GOP state House candidate Jacky Eubanks said she used a Freedom of Information Act request to identify absentee ballot voters in Chesterfield and has canvassed a "random sample" of absentee voters there.
In a speech at the Michigan Capitol rally, Eubanks alleged without evidence that the state government gave "left-wing Marxist social activists" access to "fake names on the voter rolls to to cast fake ballots" and "steal" the 2020 election.
"We're going to hunt them down," she said. "We're going to find out."
Eubanks, who said she worked for the Trump campaign in 2020, claimed she has already discovered "anomalies" in Macomb County, which Trump won with 53 percent of the vote.
Eubanks said she collected signed affidavits from voters who either did not recall casting an absentee ballot or lived at an address another voter had registered at.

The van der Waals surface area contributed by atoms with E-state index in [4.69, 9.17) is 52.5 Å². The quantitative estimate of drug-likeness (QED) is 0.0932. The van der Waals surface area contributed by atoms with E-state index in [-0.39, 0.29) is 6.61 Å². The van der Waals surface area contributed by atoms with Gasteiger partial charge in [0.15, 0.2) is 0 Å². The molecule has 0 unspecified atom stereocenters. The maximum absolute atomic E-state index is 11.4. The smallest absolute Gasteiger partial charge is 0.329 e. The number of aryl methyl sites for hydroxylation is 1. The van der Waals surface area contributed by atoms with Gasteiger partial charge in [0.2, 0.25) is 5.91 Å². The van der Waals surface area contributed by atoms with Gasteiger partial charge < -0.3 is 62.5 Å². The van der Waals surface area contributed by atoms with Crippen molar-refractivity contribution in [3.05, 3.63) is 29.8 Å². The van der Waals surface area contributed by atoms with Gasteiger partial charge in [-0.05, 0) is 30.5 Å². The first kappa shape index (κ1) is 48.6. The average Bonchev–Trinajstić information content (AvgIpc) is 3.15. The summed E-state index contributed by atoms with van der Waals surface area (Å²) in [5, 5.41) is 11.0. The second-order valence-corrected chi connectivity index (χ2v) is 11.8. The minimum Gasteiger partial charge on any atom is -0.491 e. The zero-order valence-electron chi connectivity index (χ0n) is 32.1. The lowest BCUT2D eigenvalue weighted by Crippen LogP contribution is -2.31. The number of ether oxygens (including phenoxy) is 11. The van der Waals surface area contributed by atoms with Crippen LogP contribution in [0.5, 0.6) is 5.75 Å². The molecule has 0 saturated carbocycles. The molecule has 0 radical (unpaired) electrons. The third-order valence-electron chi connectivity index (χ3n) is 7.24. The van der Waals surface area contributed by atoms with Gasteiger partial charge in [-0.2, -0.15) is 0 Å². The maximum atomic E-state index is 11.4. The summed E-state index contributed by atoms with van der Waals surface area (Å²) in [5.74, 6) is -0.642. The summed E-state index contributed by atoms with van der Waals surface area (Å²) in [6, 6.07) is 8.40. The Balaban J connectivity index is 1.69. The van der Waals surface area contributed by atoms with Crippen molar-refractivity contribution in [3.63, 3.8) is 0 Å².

But she has only presented seven affidavits to election officials, and "there's just simply no validity to any of the claims," said Chesterfield Township Clerk Cindy Berry, a Republican who is expected to run for Michigan Secretary of State.
Berry confirmed that her office has been working with state and federal authorities to investigate affidavits compiled by Eubanks and other activists.
The Michigan State Police’s Second District Special Investigation Section is investigating a report of suspected election fraud in Chesterfield Township, and “Eubanks has already been interviewed as part of that investigation,” MSP spokesperson Lori Dougovito confirmed.